March 23, 2017
By Silver Krieger
New York, NY – More than forty workers from Terminal 7 and Terminal 4 at JFK airport rallied outside Terminal 7 on Tuesday, March 20th, demanding that SSP, which operates branded catering and retail units as a concessionaire at over 125 airports and 270 train stations worldwide, negotiate a fair contract and provide workers job security.
SSP had just taken over concessions management from HMS Host in Terminal 7. HMS Host is a highway and airport food-service company. With HMS Host, the JFK workers were able to bargain collectively to ensure benefits like seniority and wage increases. But now, under SSP, workers don’t know what their wages will be.
Winfred Jonas, a unionized worker at Terminal 7, and a food prep worker at Balducci’s for the past seven years, said, “They haven’t told us what our wages will be. We’ve heard they want to pay us $11/per hour. People here now make $13 to $16 per hour.” Jonas made $12.50 per hour under HMS Host. “We’ve heard cooks will get $12 per hour. They’ve been here seven, ten years.”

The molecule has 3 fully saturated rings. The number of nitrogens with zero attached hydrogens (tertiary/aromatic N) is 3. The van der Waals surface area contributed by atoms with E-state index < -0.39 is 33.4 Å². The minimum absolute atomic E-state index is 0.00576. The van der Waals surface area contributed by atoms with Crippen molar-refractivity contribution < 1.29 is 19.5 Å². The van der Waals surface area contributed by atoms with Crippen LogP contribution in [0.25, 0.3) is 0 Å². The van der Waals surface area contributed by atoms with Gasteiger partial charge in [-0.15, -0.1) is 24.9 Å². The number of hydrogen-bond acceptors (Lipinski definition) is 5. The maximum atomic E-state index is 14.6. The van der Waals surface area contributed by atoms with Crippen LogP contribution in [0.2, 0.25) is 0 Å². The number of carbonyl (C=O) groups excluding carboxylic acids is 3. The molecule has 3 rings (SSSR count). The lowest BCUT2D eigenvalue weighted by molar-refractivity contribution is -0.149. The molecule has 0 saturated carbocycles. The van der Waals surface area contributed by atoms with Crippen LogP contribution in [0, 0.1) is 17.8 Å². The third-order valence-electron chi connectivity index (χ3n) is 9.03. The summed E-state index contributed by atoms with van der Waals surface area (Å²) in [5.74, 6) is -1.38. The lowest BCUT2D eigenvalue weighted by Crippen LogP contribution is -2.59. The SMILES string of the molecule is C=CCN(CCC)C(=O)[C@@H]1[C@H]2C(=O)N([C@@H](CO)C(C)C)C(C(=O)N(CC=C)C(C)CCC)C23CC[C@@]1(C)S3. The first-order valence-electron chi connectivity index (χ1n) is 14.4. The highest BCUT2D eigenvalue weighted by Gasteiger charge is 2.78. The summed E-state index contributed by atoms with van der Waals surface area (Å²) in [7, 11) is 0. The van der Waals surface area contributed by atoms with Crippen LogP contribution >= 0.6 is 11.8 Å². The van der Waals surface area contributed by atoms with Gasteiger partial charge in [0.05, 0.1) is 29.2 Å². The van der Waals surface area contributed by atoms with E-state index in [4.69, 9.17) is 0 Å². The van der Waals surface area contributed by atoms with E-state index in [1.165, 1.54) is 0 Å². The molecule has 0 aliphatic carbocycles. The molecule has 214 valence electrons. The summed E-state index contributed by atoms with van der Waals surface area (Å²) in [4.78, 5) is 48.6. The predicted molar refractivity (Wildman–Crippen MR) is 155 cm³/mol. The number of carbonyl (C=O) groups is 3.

SSP also wants to do away with seniority, and, in fact, the union entirely. “Of course they do,” says Jonas, “because it’s there for the workers.” She is also worried about what such a wage change would do to her ability to pay her bills. “I have a family, I have kids. My rent is $1300 a month. I live in Brooklyn and have to commute all the way here. How will I pay for my Metrocard? It will make a big difference.”
Gerald Jolivain, who has worked at Terminal 7 for 22 years, makes $15 an hour. He also does not know what his salary will be, and is worried about how he will make ends meet. Jose Maldonado, Secretary Treasurer of 15,000 member strong Local 100, said that airport workers were fundamental to airports, and that they, like Jolivain and Jonas, have loyally served airports like JFK for years. “It is time that they are treated with respect and dignity by all companies but especially those who are new to the terminal,” he said.
Mauro Diaz, a bartender at Terminal 4, whose workers are getting ready to negotiate a collective bargaining agreement, is hopeful that SSP will do the right thing. “We work here and are a part of this community,” he said. “We deserve respect and dignity.”